Reverend Brenda Nestegaard Paul prepares to record a worship session at Trinity Anglican/ Lutheran Church in Port Alberni. Nestegaard Paul has been creative in keeping her congregation connected through COVID-19. (SUBMITTED PHOTO)

Island faith leaders voice opposition to churches defying COVID-19 restrictions

‘The church is not just a building,’ says Vancouver Island pastor

A group of multi-denominational pastors from Vancouver Island and across British Columbia are raising their voices in support of B.C.’s COVID-19 measures.

“We wanted to make clear that faith communities that are flouting the protocols laid out by the health authority by gathering in person do not speak for all of us,” said Rev. Brenda Nestegaard Paul, pastor at Port Alberni’s Trinity Anglican/Lutheran Church.

“In fact, we believe that following the rules that keep us apart physically at this time is part of ‘loving our neighbour as ourselves.’ We need to do all we can to keep each other safe.”

Nestegaard Paul is one of the signatories of a letter, co-written by Rev. Aneeta Saroop, pastor for Spirit of Life Lutheran Church in Vancouver and Rev. Kristen Steele, pastor at Shepherd of the Valley Lutheran Church in Langley, contradicts faith leaders in Chilliwack and Langley that have defied provincial orders banning gatherings. Thirty-six other Lutheran pastors also signed the letter.

The letter reads, in part: “We are faith leaders from across British Columbia and from multiple denominations within the province. We wanted to publicly reach out to show our deep respect and appreciation” to provincial health officer Dr. Bonnie Henry, health minister Adrian Dix and their respective staffs.

“We fully support the work you have done throughout 2020 and appreciate your calm, considerate guidance and wisdom as you work to keep us all safe.

“We have been deeply disappointed in the multiple times that the voices of a particular group of faith leaders has been spotlighted and amplified publicly criticizing your work and your mandates. As you are already aware, these voices do not speak for all of us. We want to publicly reiterate our gratitude and support for your work.”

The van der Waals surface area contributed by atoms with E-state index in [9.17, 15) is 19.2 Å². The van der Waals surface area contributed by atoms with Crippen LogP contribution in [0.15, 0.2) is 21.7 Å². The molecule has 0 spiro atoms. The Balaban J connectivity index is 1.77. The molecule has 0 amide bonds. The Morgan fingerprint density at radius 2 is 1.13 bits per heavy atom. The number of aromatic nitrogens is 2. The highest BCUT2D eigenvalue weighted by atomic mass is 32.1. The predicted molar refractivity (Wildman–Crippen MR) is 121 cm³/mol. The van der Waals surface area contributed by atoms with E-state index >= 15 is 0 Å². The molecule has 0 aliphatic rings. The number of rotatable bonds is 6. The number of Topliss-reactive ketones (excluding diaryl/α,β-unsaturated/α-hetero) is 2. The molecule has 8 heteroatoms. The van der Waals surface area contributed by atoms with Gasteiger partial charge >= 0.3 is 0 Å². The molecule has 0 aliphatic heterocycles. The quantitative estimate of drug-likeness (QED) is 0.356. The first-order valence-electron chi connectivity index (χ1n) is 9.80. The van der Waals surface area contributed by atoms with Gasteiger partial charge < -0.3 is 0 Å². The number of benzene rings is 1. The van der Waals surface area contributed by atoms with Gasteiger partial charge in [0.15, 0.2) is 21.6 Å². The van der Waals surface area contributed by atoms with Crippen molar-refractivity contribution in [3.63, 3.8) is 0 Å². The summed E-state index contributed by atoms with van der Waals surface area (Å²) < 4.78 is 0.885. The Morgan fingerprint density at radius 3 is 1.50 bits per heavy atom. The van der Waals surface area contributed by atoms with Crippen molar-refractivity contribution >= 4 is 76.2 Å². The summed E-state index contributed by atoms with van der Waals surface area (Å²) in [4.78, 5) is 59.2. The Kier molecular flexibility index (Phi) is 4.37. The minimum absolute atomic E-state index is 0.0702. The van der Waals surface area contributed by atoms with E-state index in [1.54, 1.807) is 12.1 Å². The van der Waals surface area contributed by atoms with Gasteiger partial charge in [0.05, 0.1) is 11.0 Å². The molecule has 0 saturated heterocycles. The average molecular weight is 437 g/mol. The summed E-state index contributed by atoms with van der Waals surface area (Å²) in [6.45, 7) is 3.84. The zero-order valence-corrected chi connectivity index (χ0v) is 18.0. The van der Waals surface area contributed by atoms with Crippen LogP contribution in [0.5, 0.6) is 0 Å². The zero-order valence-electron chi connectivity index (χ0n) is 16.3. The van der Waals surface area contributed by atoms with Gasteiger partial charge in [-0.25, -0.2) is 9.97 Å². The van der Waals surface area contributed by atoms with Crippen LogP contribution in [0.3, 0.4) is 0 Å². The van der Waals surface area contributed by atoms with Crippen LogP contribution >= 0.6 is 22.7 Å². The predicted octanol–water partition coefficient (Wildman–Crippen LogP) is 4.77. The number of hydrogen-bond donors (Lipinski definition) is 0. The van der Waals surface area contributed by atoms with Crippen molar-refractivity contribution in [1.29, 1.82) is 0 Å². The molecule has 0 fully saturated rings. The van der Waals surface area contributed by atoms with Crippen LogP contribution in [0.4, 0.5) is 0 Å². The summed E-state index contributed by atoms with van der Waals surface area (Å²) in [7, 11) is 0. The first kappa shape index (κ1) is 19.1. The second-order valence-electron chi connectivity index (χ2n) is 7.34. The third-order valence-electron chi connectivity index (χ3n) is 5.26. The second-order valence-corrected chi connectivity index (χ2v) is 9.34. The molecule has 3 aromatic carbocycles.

READ: Vancouver Island reverend keeps up congregation’s spirits during COVID-19 restrictions

Nestegaard Paul is one of numerous faith leaders who got creative when COVID-19 forced closure of her church last March, leaning on technology to keep her congregation connected. Sunday worship services have gone online, study gatherings and meetings moved to Zoom, she sent out daily prayers via e-mail and held a stay-in-your-car hymn sing-along at the Alberni District fairgrounds in the summer.

“There have been many meaningful moments during COVID even though we are not able to gather as we normally would,” she said.

Reverend Lyndon Sayers from the Lutheran Church of the Cross in Victoria, who co-pastors with Rev. Lyle McKenzie, has also moved much of his church’s programming online. Both of them are signatories on the letter to Henry and Dix.

“We have a COVID-19 leadership team that has been writing up and adapting (church) protocols as restrictions change,” Sayers said. “We’ve been thankful for the online tools so we are able to stream live our weekend worship on our Facebook page, YouTube and the church website.”

Sayers and McKenzie signed the letter because like Nestegaard, they felt it was important to give another voice amid faith leaders that are publicly defying COVID-19 protocols. Sayers said he doesn’t see faith and science as mutually exclusive, and while everyone is looking forward to the time they can meet again in person, they have found ways to keep connected with their congregation. In fact, some of their online offerings have given them a broader audience, connecting them to people from Washington State and southern Ontario.

Sayers said he intends to keep live-streaming weekend worship services even when the church can go back to gathering together again.

READ MORE: Three Chilliwack churches fined $18,400 for violating B.C.’s COVID ban on gatherings

“The church is not just a building,” Nestegaard Paul added. “The church is the people. We are able to be the church even as we are scattered all over the place.”

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